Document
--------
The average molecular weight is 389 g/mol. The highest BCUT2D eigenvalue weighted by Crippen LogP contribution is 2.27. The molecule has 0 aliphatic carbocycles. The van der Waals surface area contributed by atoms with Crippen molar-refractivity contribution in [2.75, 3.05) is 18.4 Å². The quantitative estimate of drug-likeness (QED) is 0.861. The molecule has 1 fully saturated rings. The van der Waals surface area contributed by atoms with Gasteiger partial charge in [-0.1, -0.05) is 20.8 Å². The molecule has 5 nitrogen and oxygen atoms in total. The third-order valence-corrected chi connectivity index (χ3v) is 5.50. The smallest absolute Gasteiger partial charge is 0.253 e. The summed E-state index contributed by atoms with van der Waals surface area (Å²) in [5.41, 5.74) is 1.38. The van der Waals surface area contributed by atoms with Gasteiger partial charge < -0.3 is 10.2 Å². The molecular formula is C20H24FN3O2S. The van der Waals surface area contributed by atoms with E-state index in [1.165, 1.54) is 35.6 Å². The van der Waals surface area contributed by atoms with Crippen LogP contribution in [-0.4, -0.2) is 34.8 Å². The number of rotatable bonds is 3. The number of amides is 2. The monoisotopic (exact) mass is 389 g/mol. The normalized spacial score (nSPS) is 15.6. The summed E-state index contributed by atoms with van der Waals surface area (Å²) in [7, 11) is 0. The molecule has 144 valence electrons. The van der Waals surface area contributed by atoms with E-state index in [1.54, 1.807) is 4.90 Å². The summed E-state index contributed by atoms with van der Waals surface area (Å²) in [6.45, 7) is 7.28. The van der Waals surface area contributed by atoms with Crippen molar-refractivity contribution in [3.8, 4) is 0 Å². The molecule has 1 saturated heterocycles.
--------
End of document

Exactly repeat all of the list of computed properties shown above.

The average molecular weight is 389 g/mol. The highest BCUT2D eigenvalue weighted by Crippen LogP contribution is 2.27. The molecule has 0 aliphatic carbocycles. The van der Waals surface area contributed by atoms with Crippen molar-refractivity contribution in [2.75, 3.05) is 18.4 Å². The quantitative estimate of drug-likeness (QED) is 0.861. The molecule has 1 fully saturated rings. The van der Waals surface area contributed by atoms with Gasteiger partial charge in [-0.1, -0.05) is 20.8 Å². The molecule has 5 nitrogen and oxygen atoms in total. The third-order valence-corrected chi connectivity index (χ3v) is 5.50. The smallest absolute Gasteiger partial charge is 0.253 e. The summed E-state index contributed by atoms with van der Waals surface area (Å²) in [5.41, 5.74) is 1.38. The van der Waals surface area contributed by atoms with Gasteiger partial charge < -0.3 is 10.2 Å². The molecular formula is C20H24FN3O2S. The van der Waals surface area contributed by atoms with E-state index in [1.165, 1.54) is 35.6 Å². The van der Waals surface area contributed by atoms with Crippen LogP contribution in [-0.4, -0.2) is 34.8 Å². The number of rotatable bonds is 3. The number of amides is 2. The monoisotopic (exact) mass is 389 g/mol. The normalized spacial score (nSPS) is 15.6. The summed E-state index contributed by atoms with van der Waals surface area (Å²) in [7, 11) is 0. The molecule has 144 valence electrons. The van der Waals surface area contributed by atoms with E-state index in [1.54, 1.807) is 4.90 Å². The summed E-state index contributed by atoms with van der Waals surface area (Å²) in [6.45, 7) is 7.28. The van der Waals surface area contributed by atoms with Crippen molar-refractivity contribution in [3.8, 4) is 0 Å². The molecule has 1 saturated heterocycles.